accuracy of coarse grid based morphodynamic simulations, without significantly increasing the computational effort. Over the last years, we have gained experience in hydrodynamic modelling using subgrid based methods [i.e. Defina

(2003), Casulli (2009), Volp et al (2013) ]. These methods combine coarse computational grids with high resolution information. In Volp et al (2013 ) we presented a subgrid based, two-dimensional, depth averaged hydrodynamic model, that is inspired by the method presented by Casulli (2009 ). The model makes use of two grids: a (coarse) computational grid and a high resolution subgrid, see Figure 1. The system of equations is solved at the coarse grid, but high resolution information is taken into account. The water level is assumed to be uniform within a computational cell, but the bed and the roughness are allowed to vary within a cell. Therefore, high resolution effects can be taken into account for the computation of cross-sectional areas, cell volumes, advection and friction. This also implies that cells can be wet, partly wet or dry. The solution based on a coarse computational grid improved significantly, when high resolution effects are taken into account. This result is obtained without a significant increase in computational cost.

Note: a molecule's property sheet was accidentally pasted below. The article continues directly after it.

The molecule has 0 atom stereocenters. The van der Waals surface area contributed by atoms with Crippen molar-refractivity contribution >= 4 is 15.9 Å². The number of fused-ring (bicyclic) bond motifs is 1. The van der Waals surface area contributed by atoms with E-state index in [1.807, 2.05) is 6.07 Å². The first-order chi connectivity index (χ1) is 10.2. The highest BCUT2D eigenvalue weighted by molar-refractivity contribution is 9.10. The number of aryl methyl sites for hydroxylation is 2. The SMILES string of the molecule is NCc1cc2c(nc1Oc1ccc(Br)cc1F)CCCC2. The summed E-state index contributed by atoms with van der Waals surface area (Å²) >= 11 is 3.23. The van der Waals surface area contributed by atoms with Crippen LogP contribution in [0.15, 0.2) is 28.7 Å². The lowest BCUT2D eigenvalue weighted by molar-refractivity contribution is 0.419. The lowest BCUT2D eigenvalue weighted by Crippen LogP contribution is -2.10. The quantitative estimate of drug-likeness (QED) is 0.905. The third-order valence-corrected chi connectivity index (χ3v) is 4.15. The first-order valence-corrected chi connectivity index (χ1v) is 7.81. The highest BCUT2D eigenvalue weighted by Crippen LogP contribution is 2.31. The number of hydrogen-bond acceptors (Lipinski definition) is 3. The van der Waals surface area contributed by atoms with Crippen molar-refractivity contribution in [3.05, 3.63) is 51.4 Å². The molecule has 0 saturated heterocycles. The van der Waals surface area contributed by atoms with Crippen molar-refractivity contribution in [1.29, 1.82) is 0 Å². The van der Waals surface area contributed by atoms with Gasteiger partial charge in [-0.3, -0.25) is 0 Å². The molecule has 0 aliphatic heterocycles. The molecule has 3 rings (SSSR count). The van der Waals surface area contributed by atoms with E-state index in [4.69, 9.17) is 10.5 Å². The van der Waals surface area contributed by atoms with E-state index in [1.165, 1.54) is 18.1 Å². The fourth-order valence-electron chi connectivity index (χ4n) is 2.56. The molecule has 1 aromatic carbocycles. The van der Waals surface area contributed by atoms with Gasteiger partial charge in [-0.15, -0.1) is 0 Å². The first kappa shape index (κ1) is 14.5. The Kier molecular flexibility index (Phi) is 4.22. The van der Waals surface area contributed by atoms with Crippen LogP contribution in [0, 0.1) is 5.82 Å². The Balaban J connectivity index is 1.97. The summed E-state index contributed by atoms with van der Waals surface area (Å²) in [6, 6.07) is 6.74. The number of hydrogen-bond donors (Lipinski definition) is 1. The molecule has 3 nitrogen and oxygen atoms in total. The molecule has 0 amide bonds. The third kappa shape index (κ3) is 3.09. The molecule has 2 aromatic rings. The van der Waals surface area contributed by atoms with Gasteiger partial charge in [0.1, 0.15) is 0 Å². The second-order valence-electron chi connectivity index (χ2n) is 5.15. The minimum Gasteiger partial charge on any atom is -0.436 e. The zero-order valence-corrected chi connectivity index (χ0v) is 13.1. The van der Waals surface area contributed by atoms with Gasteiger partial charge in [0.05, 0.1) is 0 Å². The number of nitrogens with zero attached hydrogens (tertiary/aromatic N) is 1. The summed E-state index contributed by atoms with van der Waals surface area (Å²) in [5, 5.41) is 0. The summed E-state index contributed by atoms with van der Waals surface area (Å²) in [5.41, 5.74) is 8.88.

50 m/s). A preliminary assessment shows that cross swell, dominant in large regions of hurricanes, allows the roughness under high wind conditions to increase considerably before it reduces to the same low values.","GPS sondes; hurricanes; swell; wave breaking; white caps; wind drag","en","journal article","American Geophysical Union","","","","","","","2013-03-01","Civil Engineering and Geosciences","Hydraulic Engineering","","","","" "uuid:278c4712-82d7-43f9-8506-121952bf889e","http://resolver.tudelft.nl/uuid:278c4712-82d7-43f9-8506-121952bf889e","Mesh generation in archipelagos","Terwisscha van Scheltinga, A.; Myers, P.G.; Pietrzak, J.D.","","2012","A new mesh size field is presented that is specifically designed for efficient meshing of highly irregular oceanic domains: archipelagos. The new approach is based on the standard mesh size field that uses the proximity to the nearest coastline. Here, the proximities to the two nearest coastlines are used to calculate the distance between two islands or the width of a strait through an archipelago. The local value of the mesh size field is taken as the width (or distance between two islands) divided by the number of required elements across the strait (or between the islands). This new mesh size fields are illustrated for three examples: (1) the Aegean Sea, (2) the Indonesian Archipelago, and (3) the Canadian Arctic Archipelago.","unstructured meshes; mesh generation; multi-scale modeling; oceanography","en","journal article","Springer","","","","","","","","Civil Engineering and Geosciences","Hydraulic Engineering","","","","" "uuid:94e0df5d-c0f5-40a8-9fbc-08d10457184f","http://resolver.tudelft.nl/uuid:94e0df5d-c0f5-40a8-9fbc-08d10457184f","On total turbulent energy and the passive and active role of buoyancy in turbulent momentum and mass transfer","De Nijs, M.A.J.; Pietrzak, J.D.","","2012","","stratified shear flow; total turbulent energy; vertical turbulent kinetic energy; available turbulent potential energy; countergradient buoyancy fluxes; turbulent Prandtl number; energetic turbulent structures; convective motions","en","journal article","Springer","","","","","","","","Civil Engineering and Geosciences","Hydraulic Engineering","","","","" "uuid:e4329435-b9a7-4132-bce1-a1ee382713b9","http://resolver.tudelft.nl/uuid:e4329435-b9a7-4132-bce1-a1ee382713b9","An explanation for salinity- and SPM-induced vertical countergradient buoyancy fluxes","De Nijs, M.A.J.; Pietrzak, J.D.","","2011","Measurements of turbulent fluctuations of velocity, salinity, and suspended particulate matter (SPM) are presented. The data show persistent countergradient buoyancy fluxes. These countergradient fluxes are controlled by the ratio of vertical turbulent kinetic energy (VKE) and available potential energy (APE) terms in the buoyancy flux equation. The onset of countergradient fluxes is found to approximately coincide with larger APE than VKE. It is shown here that the ratio of VKE to APE can be written as the square of a vertical Froude number. This number signifies the onset of the dynamical significance of buoyancy in the transport of mass. That is when motions driven by buoyancy begin to actively determine the vertical turbulent transport of mass. Spectral and quadrant analyses show that the occurrence of countergradient fluxes coincides with a change in the relative importance of turbulent energetic structures and buoyancydriven motions in the transport of mass. Furthermore, these analyses show that with increasing salinity-induced Richardson number (Ri), countergradient contributions expand to the larger scales of motions and the relative importance of outward and inward interactions increases. At the smaller scales, at moderate Ri, the countergradient buoyancy fluxes are physically associated with an asymmetry in transport of fluid parcels by energetic turbulent motions. At the large scales, at large Ri, the countergradient buoyancy fluxes are physically associated with convective motions induced by buoyancy of incompletely dispersed fluid parcels which have been transported by energetic motions in the past. Moreover, these convective motions induce restratification and enhanced settling of SPM. The latter is generally the result of salinity-induced convective motions, but SPM-induced buoyancy is also found to play a role.","countergradient buoyancy fluxes; stratified shear flow; available turbulent potential energy; vertical turbulent kinetic energy; energetic coherent structures; convective motions","en","journal article","Springer","","","","","","","","Civil Engineering and Geosciences","Hydraulic Engineering","","","","" "uuid:a542586f-c23a-46aa-893c-21fd359ccbd0","http://resolver.tudelft.nl/uuid:a542586f-c23a-46aa-893c-21fd359ccbd0","Advection of the salt wedge and evolution of the internal flow structure in the Rotterdam Waterway","De Nijs, M.A.J.; Pietrzak, J.D.; Winterwerp, J.C.","","2011","An analysis of field measurements recorded over a tidal cycle in the Rotterdam Waterway is presented. These measurements are the first to elucidate the processes influencing the along-channel current structure and the excursion of the salt wedge in this estuary. The salt wedge structure remained stable throughout the measuring period. The velocity measurements indicate decoupling effects between the layers and that bed-generated turbulence is confined below the pycnocline. The barotropic M4 overtide structure is imposed at the mouth of the estuary, and the generation of M4 overtides within the estuary is found to be relatively small. Internal tidal asymmetry does not make a significant contribution to the M4 velocity frequency band. Instead, the combination of barotropic and baroclinic forcing, in conjunction with the suppression of turbulence at the interface, provides the main explanation for the time dependence and mean structure of the flow in the Rotterdam Waterway. This gives rise to the observed differences in the length of the flood and ebb, in the magnitudes of the flood and ebb velocities, in the length of the slack water periods, and in the timing of the onset of slack water at the surface and near the bed. It results in the formation of distinct exchange flow profiles at the head of the salt wedge around slack water and the creation of maximal velocities at the pycnocline during flood. Advection governs the displacement and structure of the salt wedge since turbulent mixing is suppressed. The tidal displacement of the salt wedge controls the height of the pycnocline above the bed at a particular site. Hence, it controls the height to which bed-generated turbulence can protrude into the water column. Consequently, the authors find asymmetries in the structure of the internal flow, turbulent mixing, and bed stresses that are not related to classical internal tidal asymmetry.","estuaries; salinity; tides; Cchannel flows; currents; mixing","en","journal article","American Meteorological Society","","","","","","","2011-07-31","Civil Engineering and Geosciences","Hydraulic Engineering","","","","" "uuid:0f2da991-8c23-4547-886b-4baf14fc66f8","http://resolver.tudelft.nl/uuid:0f2da991-8c23-4547-886b-4baf14fc66f8","The effects of the internal flow structure on SPM entrapment in the Rotterdam Waterway","De Nijs, M.A.J.; Winterwerp, J.C.; Pietrzak, J.D.","","2010","Field measurements are presented, which are the first to quantify the processes influencing the entrapment of suspended particulate matter (SPM) at the limit of saltwater intrusion in the Rotterdam Waterway. The estuarine turbidity maximum (ETM) is shown to be maintained by the trapping of fluvial SPM at the head of the salt wedge. The trapping process is associated with the raining out of fluvial SPM from the upper, fresher part of the water column, into the layer below the pycnocline. The dominant mechanisms responsible are baroclinic shear flows and the abrupt change in turbulent mixing characteristics due to damping of turbulence at the pycnocline. This view contrasts with the assumption of landward transport of marine SPM by asymmetries in bed stress. The SPM transport capacity of the tidal flow is not fully utilized in the ETM, and the ETM is independent of a bed-based supply of mud. This is explained by regular exchange of part of the ETM with harbor basins, which act as efficient sinks, and that the Rotterdam Waterway is not a complete fluvial SPM trap. The supply of SPM by the freshwater discharge ensures that the ETM is maintained over time. Hence, theETMis an advective phenomenon. Relative motion between SPM and saltwater occurs because of lags introduced by resuspension. Moreover,SPM that lags behind the salt wedge after high water slack (HWS) is eventually recollected at the head. Hence, SPM follows complex transport pathways and the mechanisms involved in trapping and transport of SPM are inherently three-dimensional.","","en","journal article","American Meteorological Society","","","","","","","2011-06-30","Civil Engineering and Geosciences","Hydraulic Engineering","","","","" "uuid:881bec0b-2d64-4e5c-b118-9c0c5b7cd5e2","http://resolver.tudelft.nl/uuid:881bec0b-2d64-4e5c-b118-9c0c5b7cd5e2","An accurate momentum advection scheme for a z-level coordinate models","Kleptsova, O.; Stelling, G.S.; Pietrzak, J.D.","","2010","In this paper, we focus on a conservative momentum advection discretisation in the presence of zlayers. While in the 2Dcase conservation ofmomentum is achieved automatically for an Eulerian advection scheme, special attention is required in the multi-layer case. We show here that an artificial vertical structure of the flow can be introduced solely by the presence of the z-layers, which we refer to as the staircase problem. To avoid this staircase problem, the z-layers have to be remapped in a specific way. The remapping procedure also deals with the case of an uneven number of layers adjacent to a column side, thus allowing one to simulate flooding and drying phenomena in a 3D model.","shallow water equations; advection; flooding and drying; momentum conservation; z-layer; staircase problem","en","journal article","Springer Verlag","","","","","","","","Civil Engineering and Geosciences","Hydraulic Engineering","","","",""